In granting the dismissal, the court below apparently relied upon the only case cited in the brief in support of the motion, Roelofs v. United States, supra. Roelofs is a Fifth Circuit case arising under Louisiana law. The Louisiana workmen's compensation statute is broader than the Florida workmen's compensation statute, providing that if a "principal" contracts with a "contractor" to help do work which is part of the principal's trade, business, or occupation, or which the principal has contracted to do, then the principal must provide workmen's compensation coverage to the contractor's employees.4
In Roelofs, the United States was sued by employees of a government contractor who were injured while working in an army ammunition plant. Because the United States had required the contractor to carry workmen's compensation insurance, it raised the exclusivity defense. The plaintiffs argued that due to preeminent sovereign immunity, the United States could not be required to comply with any State workmen's compensation statute. Therefore, plaintiffs argued, the United States had no duty to provide workmen's compensation (even though it had voluntarily done so), and thus was not entitled to the exclusivity defense against third-party tortfeasor actions.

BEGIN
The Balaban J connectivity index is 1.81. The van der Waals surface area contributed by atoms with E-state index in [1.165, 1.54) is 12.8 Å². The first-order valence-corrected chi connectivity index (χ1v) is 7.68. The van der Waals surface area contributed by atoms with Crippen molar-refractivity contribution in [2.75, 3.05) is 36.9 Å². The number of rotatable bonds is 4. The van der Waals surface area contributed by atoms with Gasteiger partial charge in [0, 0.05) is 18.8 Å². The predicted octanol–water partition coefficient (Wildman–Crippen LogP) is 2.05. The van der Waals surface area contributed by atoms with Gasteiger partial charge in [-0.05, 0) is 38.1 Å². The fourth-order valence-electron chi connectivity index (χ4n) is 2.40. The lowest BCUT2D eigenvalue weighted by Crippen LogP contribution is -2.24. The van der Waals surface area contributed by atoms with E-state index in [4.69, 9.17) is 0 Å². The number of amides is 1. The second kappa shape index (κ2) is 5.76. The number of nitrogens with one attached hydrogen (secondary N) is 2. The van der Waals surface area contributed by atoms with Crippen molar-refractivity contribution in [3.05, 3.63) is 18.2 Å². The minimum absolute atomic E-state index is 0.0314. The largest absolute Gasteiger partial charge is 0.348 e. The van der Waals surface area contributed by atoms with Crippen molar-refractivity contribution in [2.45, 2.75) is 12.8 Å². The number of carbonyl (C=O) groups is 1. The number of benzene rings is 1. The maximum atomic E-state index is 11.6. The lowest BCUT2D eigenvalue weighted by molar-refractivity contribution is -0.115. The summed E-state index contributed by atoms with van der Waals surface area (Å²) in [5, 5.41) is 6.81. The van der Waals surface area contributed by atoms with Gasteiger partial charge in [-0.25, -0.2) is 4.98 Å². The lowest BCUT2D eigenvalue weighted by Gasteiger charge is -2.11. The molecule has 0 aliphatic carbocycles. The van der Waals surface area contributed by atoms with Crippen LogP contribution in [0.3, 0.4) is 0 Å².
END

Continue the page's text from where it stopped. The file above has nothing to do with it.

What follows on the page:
In rejecting plaintiffs' argument, the Fifth Circuit was merely holding that the doctrine of sovereign immunity did not require that the United States be treated differently than a private employer would be treated. In Roelofs, it was assumed that the United States, had it been a private employer, would have been liable for workmen's compensation under the Louisiana statute. We need not decide whether to adopt the position of the Roelofs case on the sovereign immunity argument, for even if we followed it all this would mean is that the United States, despite its sovereign immunity, must be treated like a private employer in Florida. While the United States in Roelofs would assumedly have been immune from a third-party tortfeasor action in Louisiana had it been a private person, for the reasons explained above the United States in this case would not have been immune from such an action had it been a private person. Roelofs, therefore, is completely inapposite.